- Vigoroso (crotchet = 100)
- Slow and expressive (crotchet = 60)
- Lively (crotchet = 78)
- Gentle (crotchet = 60)
From the very first piece I wrote for myself to play, Lov(escape), a 4-minute work for the semi-final of the 2006 BBC Young Musician of the Year competition, I noticed an inextricable link between my playing and the music that I write. I did not have to agonise thinking about the kind of piece I wanted to create for myself. It came very naturally. Lyrical expressivity, risk-taking, virtuosity, dramatic impulse; these are the characteristics that define my playing as well as my composing. I don’t think that my composing could exist the way it does without the innate sense of me being a performer at heart. When I write for myself I try to trust in this connectivity, knowing that whatever happens I will feel comfortable and the music will match my performing sensibility. This is exactly the approach I took when writing this concerto.
The first movement begins with a quick orchestral explosion from which the clarinet emerges with wild material, alternating these outbursts with more lyrical passages.
The second movement is slow and expressive, the quasi improvisatory music twists and winds around a simple, moving bed of harmony in the strings. The section ends with an orchestral chorale.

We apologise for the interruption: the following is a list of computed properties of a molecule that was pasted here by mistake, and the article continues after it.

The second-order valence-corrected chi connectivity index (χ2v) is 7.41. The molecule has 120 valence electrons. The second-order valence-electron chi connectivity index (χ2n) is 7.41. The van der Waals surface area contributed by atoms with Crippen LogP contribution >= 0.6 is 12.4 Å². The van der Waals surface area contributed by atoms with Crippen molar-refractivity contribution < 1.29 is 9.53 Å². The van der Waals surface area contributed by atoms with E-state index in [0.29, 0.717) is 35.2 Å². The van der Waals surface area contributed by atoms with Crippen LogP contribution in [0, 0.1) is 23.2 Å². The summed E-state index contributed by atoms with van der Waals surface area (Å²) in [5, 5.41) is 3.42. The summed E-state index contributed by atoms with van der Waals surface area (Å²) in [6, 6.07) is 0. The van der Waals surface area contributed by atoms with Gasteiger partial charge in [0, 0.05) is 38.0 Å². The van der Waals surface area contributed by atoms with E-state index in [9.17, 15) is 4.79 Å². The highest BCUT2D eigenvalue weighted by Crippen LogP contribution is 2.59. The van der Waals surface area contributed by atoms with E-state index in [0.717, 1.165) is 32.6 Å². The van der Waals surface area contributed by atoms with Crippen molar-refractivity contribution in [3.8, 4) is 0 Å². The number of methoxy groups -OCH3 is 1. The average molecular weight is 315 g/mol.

The third movement is playful and fun. Stabbing gestures in the orchestra are punctuated by runs and jumps in the solo clarinet part.
The final movement is the longest and most expressive. It begins with a simple melody in the clarinet which opens out into something darker and pained. This is followed by a struggle between the clarinet and orchestra, building to an intense climax. As the dust settles the clarinet murmurs through the orchestral texture. We then revisit the chorale material from the end of the second movement which grows to reach a final crescendo.
I chose to write this concerto for clarinet in A, specifically because I recently became the custodian of a wondrous instrument that was previously owned by the great English clarinet player, Gervase de Peyer. It has the most beautifully rich tone and is a dream to play. It was restored to health after his passing by Peter Eaton, whose clarinets I have played since I was 14 years old.
My Clarinet Concerto is dedicated to my Grandad Francis (Frank) Simpson.
Programme note © Mark Simpson 2019
This programme note can be reproduced free of charge in concert programmes with a credit to the composer.